Country Music Hall of Fame to Open Patty Loveless Exhibit

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photo from Country Music Hall of Fame

The Country Music Hall of Fame® and Museum will explore the life and career of Country Music Hall of Fame member-elect Patty Loveless in a new exhibition, Patty Loveless: No Trouble with the Truth. The exhibit will trace Loveless’ story, from a musical prodigy to a Grammy award-winning country music star who carries forward the sounds of her Appalachian roots. The exhibit, which will be open from Aug. 23 through October 2024, is included with museum admission.

“Patty Loveless achieved lasting success by merging traditional country music styles with a modern sensibility in her song choices and musical arrangements,” said Kyle Young, CEO of the Country Music Hall of Fame and Museum. “As one of country music’s most accomplished song interpreters with immense vocal power, she has remained focused on conveying deep emotion through her lyrics and recordings, and her influence resonates throughout today’s generation of country artists.”

“My journey into a career of music all started out on an Epiphone acoustic guitar my father bought for me in 1969,” said Patty Loveless. “As a 12-year-old, I didn’t want to set the world on fire, I just wanted to play and sing music. By the age of 14, I wrote ‘Sounds of Loneliness’ and ‘I Did’ on this guitar, two songs that in 1986 ended up on my debut album for MCA records. Now that guitar will be displayed in my exhibit of the Country Music Hall of Fame and Museum where it truly belongs with other memorabilia of the many people that supported me throughout my musical journey to whom I’m forever grateful.”

The exhibit will include stage wear, tour memorabilia, manuscripts, set lists, instruments, photographs, videos, posters, advertising pamphlets and more. Examples of items to be displayed include:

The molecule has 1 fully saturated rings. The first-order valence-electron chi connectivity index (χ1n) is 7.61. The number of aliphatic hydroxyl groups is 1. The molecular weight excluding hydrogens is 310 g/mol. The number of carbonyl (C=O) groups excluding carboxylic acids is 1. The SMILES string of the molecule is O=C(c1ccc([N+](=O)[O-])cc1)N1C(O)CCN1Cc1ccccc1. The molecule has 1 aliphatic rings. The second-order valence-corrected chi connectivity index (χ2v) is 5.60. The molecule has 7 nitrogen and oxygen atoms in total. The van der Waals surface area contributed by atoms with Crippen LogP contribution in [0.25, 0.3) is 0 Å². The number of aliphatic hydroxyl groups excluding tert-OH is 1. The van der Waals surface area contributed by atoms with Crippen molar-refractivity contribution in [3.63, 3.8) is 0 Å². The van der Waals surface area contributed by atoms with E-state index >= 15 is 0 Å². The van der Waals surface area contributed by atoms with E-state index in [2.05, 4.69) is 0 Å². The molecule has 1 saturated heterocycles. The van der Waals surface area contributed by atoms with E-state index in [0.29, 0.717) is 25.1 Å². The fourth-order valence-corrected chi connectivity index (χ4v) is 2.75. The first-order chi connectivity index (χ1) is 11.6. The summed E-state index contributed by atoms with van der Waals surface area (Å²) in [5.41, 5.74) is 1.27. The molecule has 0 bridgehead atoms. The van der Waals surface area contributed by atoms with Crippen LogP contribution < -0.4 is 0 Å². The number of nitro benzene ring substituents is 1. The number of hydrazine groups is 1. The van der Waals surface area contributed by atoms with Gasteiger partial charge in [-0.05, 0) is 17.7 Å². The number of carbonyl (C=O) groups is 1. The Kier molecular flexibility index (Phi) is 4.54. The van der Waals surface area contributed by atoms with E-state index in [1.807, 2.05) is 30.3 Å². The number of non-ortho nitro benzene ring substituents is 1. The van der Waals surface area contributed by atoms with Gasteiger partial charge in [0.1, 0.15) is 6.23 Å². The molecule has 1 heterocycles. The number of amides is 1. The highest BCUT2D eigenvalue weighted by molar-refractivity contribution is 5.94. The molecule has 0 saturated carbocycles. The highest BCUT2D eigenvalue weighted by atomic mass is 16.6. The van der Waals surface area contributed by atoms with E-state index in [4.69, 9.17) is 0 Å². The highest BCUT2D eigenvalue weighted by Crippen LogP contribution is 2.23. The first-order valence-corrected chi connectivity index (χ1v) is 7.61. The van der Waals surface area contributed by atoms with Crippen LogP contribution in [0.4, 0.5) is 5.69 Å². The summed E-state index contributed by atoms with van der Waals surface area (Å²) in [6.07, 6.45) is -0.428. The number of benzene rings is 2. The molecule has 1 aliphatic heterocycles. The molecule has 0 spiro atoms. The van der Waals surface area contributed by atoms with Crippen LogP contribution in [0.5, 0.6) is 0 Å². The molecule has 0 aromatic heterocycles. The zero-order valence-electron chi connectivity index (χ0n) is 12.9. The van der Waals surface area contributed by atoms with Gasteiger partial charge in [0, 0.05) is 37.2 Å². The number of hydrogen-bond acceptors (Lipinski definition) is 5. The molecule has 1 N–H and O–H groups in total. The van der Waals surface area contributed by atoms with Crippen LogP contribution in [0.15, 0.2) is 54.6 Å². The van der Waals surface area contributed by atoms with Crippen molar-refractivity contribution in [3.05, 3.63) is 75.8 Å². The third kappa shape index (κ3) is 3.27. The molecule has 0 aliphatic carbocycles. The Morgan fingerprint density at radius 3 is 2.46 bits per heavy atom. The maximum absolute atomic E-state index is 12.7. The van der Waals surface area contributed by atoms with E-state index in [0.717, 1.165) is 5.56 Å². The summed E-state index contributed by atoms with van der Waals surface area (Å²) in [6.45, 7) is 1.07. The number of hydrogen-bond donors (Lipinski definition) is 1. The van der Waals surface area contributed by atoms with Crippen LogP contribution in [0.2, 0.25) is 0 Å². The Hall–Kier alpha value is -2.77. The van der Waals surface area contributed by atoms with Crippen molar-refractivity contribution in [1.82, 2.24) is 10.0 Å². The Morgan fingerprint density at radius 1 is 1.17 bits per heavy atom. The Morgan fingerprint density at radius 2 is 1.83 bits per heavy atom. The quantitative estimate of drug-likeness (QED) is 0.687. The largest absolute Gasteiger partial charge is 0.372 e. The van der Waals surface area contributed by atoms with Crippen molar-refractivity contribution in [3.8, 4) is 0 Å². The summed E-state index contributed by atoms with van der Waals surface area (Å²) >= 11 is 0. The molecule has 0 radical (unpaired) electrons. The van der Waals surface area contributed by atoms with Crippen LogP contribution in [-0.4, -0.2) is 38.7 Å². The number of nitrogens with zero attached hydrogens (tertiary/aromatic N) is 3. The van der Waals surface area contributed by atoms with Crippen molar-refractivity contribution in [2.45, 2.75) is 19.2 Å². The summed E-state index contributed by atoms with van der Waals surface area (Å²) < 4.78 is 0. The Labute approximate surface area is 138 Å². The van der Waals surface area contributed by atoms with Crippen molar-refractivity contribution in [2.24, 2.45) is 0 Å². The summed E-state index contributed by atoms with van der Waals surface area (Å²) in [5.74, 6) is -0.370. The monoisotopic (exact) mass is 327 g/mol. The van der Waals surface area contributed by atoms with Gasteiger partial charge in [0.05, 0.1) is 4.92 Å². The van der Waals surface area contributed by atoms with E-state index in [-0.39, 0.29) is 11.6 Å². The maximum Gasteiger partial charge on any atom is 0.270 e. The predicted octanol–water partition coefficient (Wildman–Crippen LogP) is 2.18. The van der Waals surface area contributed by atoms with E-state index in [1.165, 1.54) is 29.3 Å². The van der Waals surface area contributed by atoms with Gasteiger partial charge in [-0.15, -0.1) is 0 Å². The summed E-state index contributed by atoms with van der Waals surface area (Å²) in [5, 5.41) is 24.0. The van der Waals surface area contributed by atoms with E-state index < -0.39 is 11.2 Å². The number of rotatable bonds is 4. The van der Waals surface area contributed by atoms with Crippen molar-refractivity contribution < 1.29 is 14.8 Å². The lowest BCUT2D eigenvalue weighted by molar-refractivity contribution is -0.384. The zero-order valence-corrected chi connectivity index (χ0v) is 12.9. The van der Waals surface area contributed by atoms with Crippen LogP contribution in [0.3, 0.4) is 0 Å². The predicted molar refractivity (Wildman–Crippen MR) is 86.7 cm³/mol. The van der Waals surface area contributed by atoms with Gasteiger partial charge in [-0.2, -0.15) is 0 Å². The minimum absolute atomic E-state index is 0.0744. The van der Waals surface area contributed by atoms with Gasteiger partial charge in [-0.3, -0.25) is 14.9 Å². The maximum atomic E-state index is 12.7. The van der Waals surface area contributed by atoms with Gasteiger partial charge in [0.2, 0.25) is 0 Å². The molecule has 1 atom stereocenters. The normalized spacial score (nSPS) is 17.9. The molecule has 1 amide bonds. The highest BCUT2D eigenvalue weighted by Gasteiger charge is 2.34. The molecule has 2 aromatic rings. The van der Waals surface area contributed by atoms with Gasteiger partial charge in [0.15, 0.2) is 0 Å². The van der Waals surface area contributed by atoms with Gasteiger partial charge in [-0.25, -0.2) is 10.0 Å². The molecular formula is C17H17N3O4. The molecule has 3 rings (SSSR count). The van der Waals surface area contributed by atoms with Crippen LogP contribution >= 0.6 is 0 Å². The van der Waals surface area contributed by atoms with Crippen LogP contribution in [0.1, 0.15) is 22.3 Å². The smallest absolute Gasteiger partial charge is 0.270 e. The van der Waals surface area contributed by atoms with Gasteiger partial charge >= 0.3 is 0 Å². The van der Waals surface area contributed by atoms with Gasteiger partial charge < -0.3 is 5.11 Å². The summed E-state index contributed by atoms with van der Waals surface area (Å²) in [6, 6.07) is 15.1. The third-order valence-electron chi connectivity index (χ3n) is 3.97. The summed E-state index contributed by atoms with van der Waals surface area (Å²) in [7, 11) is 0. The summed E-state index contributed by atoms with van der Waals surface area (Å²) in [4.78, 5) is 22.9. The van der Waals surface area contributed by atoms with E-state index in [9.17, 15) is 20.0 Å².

The 1968 Epiphone FT-30 Caballero acoustic guitar Loveless used when she performed with her brother Roger Ramey as The Singing Swinging Rameys in the early 1970s.

The jacket and floral-print dress, accented with rhinestones and beads, that Loveless wore when Porter Wagoner inducted her into the cast of the Grand Ole Opry on June 11, 1988.
A black velvet dress, with floral pleats and velvet sleeves, worn by Loveless in the 1991 music video for “I’m That Kind of Girl.”

The 1987 Gibson J-200 acoustic guitar Loveless used extensively for stage work.
An original handwritten manuscript by songwriter Kostas for “Timber, I’m Falling in Love.” The song became Loveless’ first #1 hit, in 1989.

The Givenchy black jacket and pants Loveless wore when she and Country Music Hall of Fame member Vince Gill performed “Go Rest High on That Mountain” at the funeral service for Country Music Hall of Fame member George Jones at the Grand Ole Opry House, May 2, 2013.

The monogrammed USO jacket Loveless wore during the USO Tour that Randy Travis and Patty Loveless made of United States military bases in Alaska, Japan and South Korea in 1988.

The beaded, floral-print Black Tie Oleg Cassini dress Loveless wore at the CMA Awards in 1998, when she received the Vocal Event of the Year award for her recording of the Jim Lauderdale-penned “You Don’t Seem to Miss Me.” George Jones sang backing vocals on the record and was also honored with the award.

In support of the exhibit’s opening, Loveless will participate in a conversation and acoustic performance in the museum’s CMA Theater on Saturday, Aug. 26, at 2:30 p.m. During the program, she will discuss her career and share stories and memories associated with the artifacts included in Patty Loveless: No Trouble with the Truth. Tickets will be available here on Friday, June 30.

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